The properties specified for executable files 145, 146, 147 may be stored in a primary file 135. The primary file 135 can be a file identical to files 131-134, or can have features designed to facilitate combining the primary file 135 with supplemental files 135 a-135 d. The primary file 135 can specify any amount and variety of build properties for executable files 145, 146, 147. The properties stored in the primary file 135 can be considered the default properties for executable files 145, 146, 147. Default properties are those that are generally agreed on for one or more of the executable files 145, 146, 147. In the case of a development team working together, the determination of the default properties may be made by a group or individual with expertise in making the appropriate build property decisions. In the case of a solo developer, the default properties may be determined entirely by the solo developer. One advantage of the invention is that a single primary file 135 may be kept. The primary file 135 is not easily confused with supplemental files 135 a-135 d that specify different properties for one or more executable files 145, 146, 147.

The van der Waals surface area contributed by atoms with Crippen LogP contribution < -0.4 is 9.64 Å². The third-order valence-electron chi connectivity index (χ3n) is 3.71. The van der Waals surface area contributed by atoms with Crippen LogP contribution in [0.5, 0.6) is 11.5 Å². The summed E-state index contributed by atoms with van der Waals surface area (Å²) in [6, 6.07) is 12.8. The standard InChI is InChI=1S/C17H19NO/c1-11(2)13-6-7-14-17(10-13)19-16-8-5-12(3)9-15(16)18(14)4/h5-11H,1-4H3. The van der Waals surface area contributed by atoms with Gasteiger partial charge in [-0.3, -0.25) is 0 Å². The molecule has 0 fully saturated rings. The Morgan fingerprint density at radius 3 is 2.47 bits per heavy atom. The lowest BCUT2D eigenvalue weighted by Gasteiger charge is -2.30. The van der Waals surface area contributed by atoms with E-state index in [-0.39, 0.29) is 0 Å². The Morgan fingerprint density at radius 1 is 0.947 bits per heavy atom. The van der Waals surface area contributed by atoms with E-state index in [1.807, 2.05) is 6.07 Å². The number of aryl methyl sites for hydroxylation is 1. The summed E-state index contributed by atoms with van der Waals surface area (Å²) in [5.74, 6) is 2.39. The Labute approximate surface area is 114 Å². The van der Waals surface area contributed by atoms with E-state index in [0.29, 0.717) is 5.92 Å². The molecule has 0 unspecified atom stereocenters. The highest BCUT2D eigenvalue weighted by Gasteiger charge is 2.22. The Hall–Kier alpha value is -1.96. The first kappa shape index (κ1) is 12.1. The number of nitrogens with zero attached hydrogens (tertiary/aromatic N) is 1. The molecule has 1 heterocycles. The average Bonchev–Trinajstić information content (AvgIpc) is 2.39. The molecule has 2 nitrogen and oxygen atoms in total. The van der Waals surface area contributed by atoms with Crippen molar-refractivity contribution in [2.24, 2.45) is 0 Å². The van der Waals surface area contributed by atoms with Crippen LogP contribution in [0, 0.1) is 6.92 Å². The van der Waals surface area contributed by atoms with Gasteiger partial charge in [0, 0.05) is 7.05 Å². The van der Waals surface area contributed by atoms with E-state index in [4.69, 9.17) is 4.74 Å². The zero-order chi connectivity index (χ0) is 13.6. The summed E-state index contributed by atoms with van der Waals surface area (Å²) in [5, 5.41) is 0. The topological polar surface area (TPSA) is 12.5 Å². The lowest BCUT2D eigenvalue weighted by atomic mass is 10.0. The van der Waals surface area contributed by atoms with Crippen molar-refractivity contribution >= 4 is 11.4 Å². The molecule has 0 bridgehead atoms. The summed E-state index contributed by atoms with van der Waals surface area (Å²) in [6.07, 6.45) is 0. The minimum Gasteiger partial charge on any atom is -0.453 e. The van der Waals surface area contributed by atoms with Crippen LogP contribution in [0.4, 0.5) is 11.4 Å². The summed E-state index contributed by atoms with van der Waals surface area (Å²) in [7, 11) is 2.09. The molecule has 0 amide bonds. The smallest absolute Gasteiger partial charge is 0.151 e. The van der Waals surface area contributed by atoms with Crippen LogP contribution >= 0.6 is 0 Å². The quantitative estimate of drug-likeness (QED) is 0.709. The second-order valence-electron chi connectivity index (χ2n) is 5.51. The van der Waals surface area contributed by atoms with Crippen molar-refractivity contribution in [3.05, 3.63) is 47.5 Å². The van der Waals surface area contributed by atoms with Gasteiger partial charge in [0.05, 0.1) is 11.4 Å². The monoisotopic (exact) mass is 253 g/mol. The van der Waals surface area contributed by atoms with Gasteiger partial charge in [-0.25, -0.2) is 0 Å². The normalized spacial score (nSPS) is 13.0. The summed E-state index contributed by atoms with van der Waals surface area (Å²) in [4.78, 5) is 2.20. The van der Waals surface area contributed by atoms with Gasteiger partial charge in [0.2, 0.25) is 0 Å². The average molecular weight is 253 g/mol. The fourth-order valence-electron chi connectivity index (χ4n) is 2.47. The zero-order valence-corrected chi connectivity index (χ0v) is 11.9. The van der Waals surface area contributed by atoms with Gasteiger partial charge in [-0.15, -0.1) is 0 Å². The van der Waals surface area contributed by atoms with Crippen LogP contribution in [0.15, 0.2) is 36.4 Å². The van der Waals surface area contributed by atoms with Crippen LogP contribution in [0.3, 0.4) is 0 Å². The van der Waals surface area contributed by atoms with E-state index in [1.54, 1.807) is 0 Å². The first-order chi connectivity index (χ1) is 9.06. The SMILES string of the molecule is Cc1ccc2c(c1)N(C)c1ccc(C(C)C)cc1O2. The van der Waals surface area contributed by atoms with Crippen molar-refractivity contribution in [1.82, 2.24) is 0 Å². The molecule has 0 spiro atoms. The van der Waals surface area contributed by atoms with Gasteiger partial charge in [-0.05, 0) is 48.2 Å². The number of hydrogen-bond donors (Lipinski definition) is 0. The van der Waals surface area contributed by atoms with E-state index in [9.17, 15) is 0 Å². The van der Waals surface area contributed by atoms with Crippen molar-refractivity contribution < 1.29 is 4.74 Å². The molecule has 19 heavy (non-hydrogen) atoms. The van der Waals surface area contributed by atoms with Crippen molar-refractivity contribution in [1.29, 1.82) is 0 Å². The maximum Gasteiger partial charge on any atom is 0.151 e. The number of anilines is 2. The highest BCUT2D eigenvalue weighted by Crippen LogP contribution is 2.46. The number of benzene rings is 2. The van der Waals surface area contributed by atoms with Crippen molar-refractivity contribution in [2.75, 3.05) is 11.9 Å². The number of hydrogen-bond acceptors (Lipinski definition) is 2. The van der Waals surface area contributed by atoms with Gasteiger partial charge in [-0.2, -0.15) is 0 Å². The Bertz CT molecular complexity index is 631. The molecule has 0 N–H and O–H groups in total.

The supplemental files 135 a-135 d can also contain a selection of build properties for one or more executable files 145, 146, 147. The supplemental files 135 a-135 d, like the primary file 135, can specify any amount and variety of build properties for executable files 145, 146, 147. In many situations, the supplemental files my specify somewhat fewer properties than the primary file 135, because the majority of the properties specified for executable files specify any amount and variety of build properties for executable files 145, 146, 147 need not be modified. However, a supplemental file 135 a may contain as many or more property selections than a primary file 135.
The properties in a supplemental file 135 a may be considered a “file delta” or a set of changes to the primary file 135. To suggest this concept, the supplemental files in
Similarly the various other supplemental files 135 b-135 d may contain various differing sets of modified properties. The combination of the primary file 135 with the various different supplemental files 135 a, will lead to various different result sets, as reflected by the varying shapes of 140 a-140 d. Note that while the result sets may be stored in a new file such as 140 a-140 d, preferred embodiments of the invention will not keep such new files 140 a-140 d after a build using a given primary and supplemental file. This is because such new files 140 a-140 d could lead to confusion and proliferation of files in the development process. Instead, it is generally considered advisable to temporarily combine the properties of a primary and supplemental file.